17. My message to Hugh McGuire (who voted for Abbott in 2013):

    “Anyone could see that Abbott was a destructive dickhead in 2013. Same as he was in 2012, 2011, 2010, 2009 and all the way back to the miserable, benighted year this idiot was born. I saw it. And millions of others did.

    WE didn’t vote for him. WE didn’t make jokes about Julia Gillard’s fat arse or her “small breasts”. WE didn’t giggle at cheapjack TV “comedies” made about her private life (nor did we get a chance to giggle at similar shows concerning Abbott’s toxic family relations. The ABC you are always whingeing about as “political” must have run out of budget). WE didn’t suddenly decide that Labor’s action in making us one of a handful of countries worldwide to survive the GFC (and save your sorry, ungrateful fucking yuppie hides) was a socialist plot to ruin the economy.

    And when all that was said and done, when there was no excuse for ignoring his rampant fuckheadery, and that of the pathetic collection of spivs, shonks and outright crooks laughingly referred to as the “Liberal” party that he represented, WE didn’t vote for the arsehole AGAIN in 2016.

    So take your handwringing, doctors’ wives, plonking, condescending, ersatz concerns for the environment and your fellow man and shove them up your fat jacksy with that overpriced split level house in Mosman or Clontarf or French’s Forest (or wherever you carry out your self-indulgent excuse for living) as a stopper… and you just might be forgiven.”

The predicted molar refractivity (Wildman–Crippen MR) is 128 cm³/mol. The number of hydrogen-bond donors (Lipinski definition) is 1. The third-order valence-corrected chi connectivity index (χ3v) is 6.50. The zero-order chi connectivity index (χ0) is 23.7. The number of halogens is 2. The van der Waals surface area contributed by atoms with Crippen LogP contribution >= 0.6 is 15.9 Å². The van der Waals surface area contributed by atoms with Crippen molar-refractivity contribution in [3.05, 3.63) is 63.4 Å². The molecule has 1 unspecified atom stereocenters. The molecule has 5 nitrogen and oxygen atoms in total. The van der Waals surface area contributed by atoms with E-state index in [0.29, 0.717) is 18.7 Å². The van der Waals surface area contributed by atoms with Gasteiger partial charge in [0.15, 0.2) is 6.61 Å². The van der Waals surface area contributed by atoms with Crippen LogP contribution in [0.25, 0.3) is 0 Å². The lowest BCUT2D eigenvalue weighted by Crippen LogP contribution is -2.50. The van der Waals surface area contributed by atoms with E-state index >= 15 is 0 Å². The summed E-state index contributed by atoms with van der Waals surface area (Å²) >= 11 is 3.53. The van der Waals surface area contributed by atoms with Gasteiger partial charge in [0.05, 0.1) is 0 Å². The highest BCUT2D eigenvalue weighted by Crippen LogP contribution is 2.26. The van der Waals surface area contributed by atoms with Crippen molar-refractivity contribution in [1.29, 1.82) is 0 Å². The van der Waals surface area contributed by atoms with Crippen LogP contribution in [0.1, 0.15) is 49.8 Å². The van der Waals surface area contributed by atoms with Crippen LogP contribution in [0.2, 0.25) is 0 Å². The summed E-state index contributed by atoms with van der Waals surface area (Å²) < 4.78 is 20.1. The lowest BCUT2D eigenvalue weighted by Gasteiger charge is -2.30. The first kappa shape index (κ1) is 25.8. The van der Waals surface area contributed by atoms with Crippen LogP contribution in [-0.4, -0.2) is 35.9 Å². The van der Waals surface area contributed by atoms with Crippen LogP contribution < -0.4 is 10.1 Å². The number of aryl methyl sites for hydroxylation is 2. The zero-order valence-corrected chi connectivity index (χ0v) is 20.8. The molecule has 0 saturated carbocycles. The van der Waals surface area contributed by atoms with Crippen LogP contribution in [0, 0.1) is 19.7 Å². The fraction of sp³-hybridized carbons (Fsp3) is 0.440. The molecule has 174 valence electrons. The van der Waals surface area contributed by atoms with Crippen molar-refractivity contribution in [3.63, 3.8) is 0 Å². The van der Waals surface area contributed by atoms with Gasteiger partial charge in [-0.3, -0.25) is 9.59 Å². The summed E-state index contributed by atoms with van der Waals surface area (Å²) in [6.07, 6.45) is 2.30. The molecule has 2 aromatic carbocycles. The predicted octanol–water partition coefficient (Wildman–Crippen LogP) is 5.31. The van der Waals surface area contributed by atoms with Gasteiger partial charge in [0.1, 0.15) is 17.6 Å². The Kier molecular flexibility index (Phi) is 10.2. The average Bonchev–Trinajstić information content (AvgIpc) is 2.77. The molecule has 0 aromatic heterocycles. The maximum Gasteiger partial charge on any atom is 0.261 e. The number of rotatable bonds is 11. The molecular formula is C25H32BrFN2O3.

18. WTF? Yeah Boer, that link is so central to the debate about a bankrupt Britain not having the money to pay for a contingent of troops to serve in India…okay… rightio then…

  19. Mavis Smith

    It is a display of my being too slack arske to do blockquotes to separate/distinguish my writing from the article quoted. Oh for the good old days of just a [

  20. LR….common sense says they should revoke their withdrawal, pause, reflect, discuss and then have another referendum. But there’s no majority for anything in the Commons. The existing status quo – Brexit without a deal – will most likely hold simply because nothing else can pass the Parliament and there’s no time for any alternative to be established. There will be chaos in the UK. There will be a renewed sense of common purpose in the EU.

    There will be a lot of buyer’s remorse in the UK. The country will be divided for decades to come.

    Most likely – No Deal Brexit

  21. ‘clem attlee says:
    Saturday, December 29, 2018 at 8:24 pm

    WTF? Yeah Boer, that link is so central to the debate about a bankrupt Britain not having the money to pay for a contingent of troops to serve in India…okay… rightio then…’

    Britain had no problem at all screwing India out of $45 trillion. Attlee’s parting gift was to set up genocidal massacres BEFORE Partition.

    What a man!

  22. Bushfire:

    In March Abbott will have been 25 years in the seat. Obviously these Vote Tony Out people haven’t been paying attention if they’ve only just twigged he’s an AGW denying, anti-equality fuddy-duddy.

  23. Late riser
    I didn’t mean to do that. I went for (f) something else. I don’t think it will happen, but I don’t think it will be by path (e). If you add an option (h) “won’t happen; poms can no longer organize a pissup in a brewery”, I will vote for that.

  24. I would have thought that lots of sequential question marks means that there are lots of questions to answer – most likely by Bill Shorten.